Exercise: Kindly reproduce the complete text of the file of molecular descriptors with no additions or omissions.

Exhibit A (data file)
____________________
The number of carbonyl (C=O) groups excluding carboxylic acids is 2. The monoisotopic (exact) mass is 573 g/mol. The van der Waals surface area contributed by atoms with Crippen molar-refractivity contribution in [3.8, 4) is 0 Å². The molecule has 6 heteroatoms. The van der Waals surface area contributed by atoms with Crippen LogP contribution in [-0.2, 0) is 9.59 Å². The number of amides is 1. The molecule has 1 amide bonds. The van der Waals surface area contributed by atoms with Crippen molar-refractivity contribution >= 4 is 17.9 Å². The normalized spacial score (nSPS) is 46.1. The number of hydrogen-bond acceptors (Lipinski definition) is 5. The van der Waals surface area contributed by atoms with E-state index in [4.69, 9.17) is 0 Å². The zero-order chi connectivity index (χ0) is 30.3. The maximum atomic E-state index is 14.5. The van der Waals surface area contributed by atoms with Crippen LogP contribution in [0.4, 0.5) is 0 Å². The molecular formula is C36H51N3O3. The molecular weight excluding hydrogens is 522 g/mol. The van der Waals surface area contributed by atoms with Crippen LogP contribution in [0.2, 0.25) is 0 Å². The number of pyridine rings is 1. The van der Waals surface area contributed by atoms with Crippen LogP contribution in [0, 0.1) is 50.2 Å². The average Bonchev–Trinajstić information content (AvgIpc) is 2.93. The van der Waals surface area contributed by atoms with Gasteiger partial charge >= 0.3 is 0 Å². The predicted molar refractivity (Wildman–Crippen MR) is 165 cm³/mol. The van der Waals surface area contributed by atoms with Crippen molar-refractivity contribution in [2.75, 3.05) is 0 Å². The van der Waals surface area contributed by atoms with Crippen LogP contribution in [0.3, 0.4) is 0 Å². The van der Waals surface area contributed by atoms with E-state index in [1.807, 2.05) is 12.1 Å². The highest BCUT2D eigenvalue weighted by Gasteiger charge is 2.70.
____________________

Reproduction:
The number of carbonyl (C=O) groups excluding carboxylic acids is 2. The monoisotopic (exact) mass is 573 g/mol. The van der Waals surface area contributed by atoms with Crippen molar-refractivity contribution in [3.8, 4) is 0 Å². The molecule has 6 heteroatoms. The van der Waals surface area contributed by atoms with Crippen LogP contribution in [-0.2, 0) is 9.59 Å². The number of amides is 1. The molecule has 1 amide bonds. The van der Waals surface area contributed by atoms with Crippen molar-refractivity contribution >= 4 is 17.9 Å². The normalized spacial score (nSPS) is 46.1. The number of hydrogen-bond acceptors (Lipinski definition) is 5. The van der Waals surface area contributed by atoms with E-state index in [4.69, 9.17) is 0 Å². The zero-order chi connectivity index (χ0) is 30.3. The maximum atomic E-state index is 14.5. The van der Waals surface area contributed by atoms with Crippen LogP contribution in [0.4, 0.5) is 0 Å². The molecular formula is C36H51N3O3. The molecular weight excluding hydrogens is 522 g/mol. The van der Waals surface area contributed by atoms with Crippen LogP contribution in [0.2, 0.25) is 0 Å². The number of pyridine rings is 1. The van der Waals surface area contributed by atoms with Crippen LogP contribution in [0, 0.1) is 50.2 Å². The average Bonchev–Trinajstić information content (AvgIpc) is 2.93. The van der Waals surface area contributed by atoms with Gasteiger partial charge >= 0.3 is 0 Å². The predicted molar refractivity (Wildman–Crippen MR) is 165 cm³/mol. The van der Waals surface area contributed by atoms with Crippen molar-refractivity contribution in [2.75, 3.05) is 0 Å². The van der Waals surface area contributed by atoms with Crippen LogP contribution in [0.3, 0.4) is 0 Å². The van der Waals surface area contributed by atoms with E-state index in [1.807, 2.05) is 12.1 Å². The highest BCUT2D eigenvalue weighted by Gasteiger charge is 2.70.